Climate Change Activity Mapping Carbon Emissions NGSS MS-ESS3-5 ESS3-4

Grade Levels
7th - 10th
Formats Included
  • PDF
7 pages
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Students use real data to color-code a map of 68 countries based on their per capita carbon emissions. In this activity, students will:

  • READ a 1-page article about greenhouse gases, carbon dioxide, what per capita means, and the activity directions.
  • CONSTRUCT a World Map by attaching 2 provided pages (it's easy!).
  • COLOR CODE countries on the map according to their per capita carbon emissions.
  • ANSWER 11 analysis questions focusing on the greenhouse effect, sources of carbon emissions, and how developed countries compared to underdeveloped countries.

Related Standards:

  • NGSS MS-ESS3-5: Ask questions to clarify evidence of the factors that have caused the rise in global temperatures over the past century.
  • NGSS MS-ESS3-4: Construct an argument supported by evidence for how increases in human population and per-capita consumption of natural resources impact Earth's systems.
  • NGSS Science & Engineering Practice: Analyzing and interpreting data

Teacher Notes:

  • To make differentiation easier, an abbreviated data set is provided, as well. The countries on the abbreviated data table still provide a good global picture but with a decreased workload.
  • The World Map is very easily printable. It comes as two 8.5 x 11 printable pages and very, very simple instructions on how to match them up.
  • While this activity is intended for a middle school audience, it would also be appropriate for high school students in their study of NGSS HS-ESS3-5.
  • Please note: This resource is NOT editable.
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Climate Change QUIZ

Climate Change TEST

Graphing Climate Data Activity

History of Earth's Atmosphere Timeline Activity

NGSS-Based Climate Change WebQuest

Greenhouse Effect Lab (Easy supplies!)

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Total Pages
7 pages
Answer Key
Teaching Duration
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to see state-specific standards (only available in the US).
Evaluate or refine a technological solution that reduces impacts of human activities on natural systems. Examples of data on the impacts of human activities could include the quantities and types of pollutants released, changes to biomass and species diversity, or areal changes in land surface use (such as for urban development, agriculture and livestock, or surface mining). Examples for limiting future impacts could range from local efforts (such as reducing, reusing, and recycling resources) to large-scale geoengineering design solutions (such as altering global temperatures by making large changes to the atmosphere or ocean).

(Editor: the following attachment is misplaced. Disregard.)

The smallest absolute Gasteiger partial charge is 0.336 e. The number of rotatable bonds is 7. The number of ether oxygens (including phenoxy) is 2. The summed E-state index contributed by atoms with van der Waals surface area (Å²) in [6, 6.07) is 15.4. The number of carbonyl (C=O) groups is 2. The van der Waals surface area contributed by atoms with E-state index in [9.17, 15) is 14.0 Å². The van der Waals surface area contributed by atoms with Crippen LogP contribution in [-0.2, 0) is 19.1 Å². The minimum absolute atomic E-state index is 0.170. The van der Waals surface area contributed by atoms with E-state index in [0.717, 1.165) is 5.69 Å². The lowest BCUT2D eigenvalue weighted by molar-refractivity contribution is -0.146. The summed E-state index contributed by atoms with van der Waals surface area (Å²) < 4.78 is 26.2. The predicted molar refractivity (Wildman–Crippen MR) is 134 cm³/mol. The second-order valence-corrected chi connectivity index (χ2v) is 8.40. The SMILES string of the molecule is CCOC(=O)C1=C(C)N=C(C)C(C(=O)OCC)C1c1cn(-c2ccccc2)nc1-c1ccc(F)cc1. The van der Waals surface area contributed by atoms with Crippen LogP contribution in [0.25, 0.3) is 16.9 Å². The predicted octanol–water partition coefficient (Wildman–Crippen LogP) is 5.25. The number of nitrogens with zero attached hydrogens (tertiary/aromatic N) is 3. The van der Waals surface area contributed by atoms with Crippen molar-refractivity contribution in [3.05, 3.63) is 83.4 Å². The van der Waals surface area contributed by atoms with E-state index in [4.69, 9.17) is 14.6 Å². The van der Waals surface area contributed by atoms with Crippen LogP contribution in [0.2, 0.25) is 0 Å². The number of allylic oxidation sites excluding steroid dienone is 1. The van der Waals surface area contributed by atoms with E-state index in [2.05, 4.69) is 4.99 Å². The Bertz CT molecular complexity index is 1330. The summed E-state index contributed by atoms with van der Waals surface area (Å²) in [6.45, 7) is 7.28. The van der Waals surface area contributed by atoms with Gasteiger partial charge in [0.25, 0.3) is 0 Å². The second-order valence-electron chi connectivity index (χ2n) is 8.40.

Analyze geoscience data and the results from global climate models to make an evidence-based forecast of the current rate of global or regional climate change and associated future impacts to Earth's systems. Examples of evidence, for both data and climate model outputs, are for climate changes (such as precipitation and temperature) and their associated impacts (such as on sea level, glacial ice volumes, or atmosphere and ocean composition). Assessment is limited to one example of a climate change and its associated impacts.
Construct an argument supported by evidence for how increases in human population and per-capita consumption of natural resources impact Earth’s systems. Examples of evidence include grade-appropriate databases on human populations and the rates of consumption of food and natural resources (such as freshwater, mineral, and energy). Examples of impacts can include changes to the appearance, composition, and structure of Earth’s systems as well as the rates at which they change. The consequences of increases in human populations and consumption of natural resources are described by science, but science does not make the decisions for the actions society takes.
Ask questions to clarify evidence of the factors that have caused the rise in global temperatures over the past century. Examples of factors include human activities (such as fossil fuel combustion, cement production, and agricultural activity) and natural processes (such as changes in incoming solar radiation or volcanic activity). Examples of evidence can include tables, graphs, and maps of global and regional temperatures, atmospheric levels of gases such as carbon dioxide and methane, and the rates of human activities. Emphasis is on the major role that human activities play in causing the rise in global temperatures.


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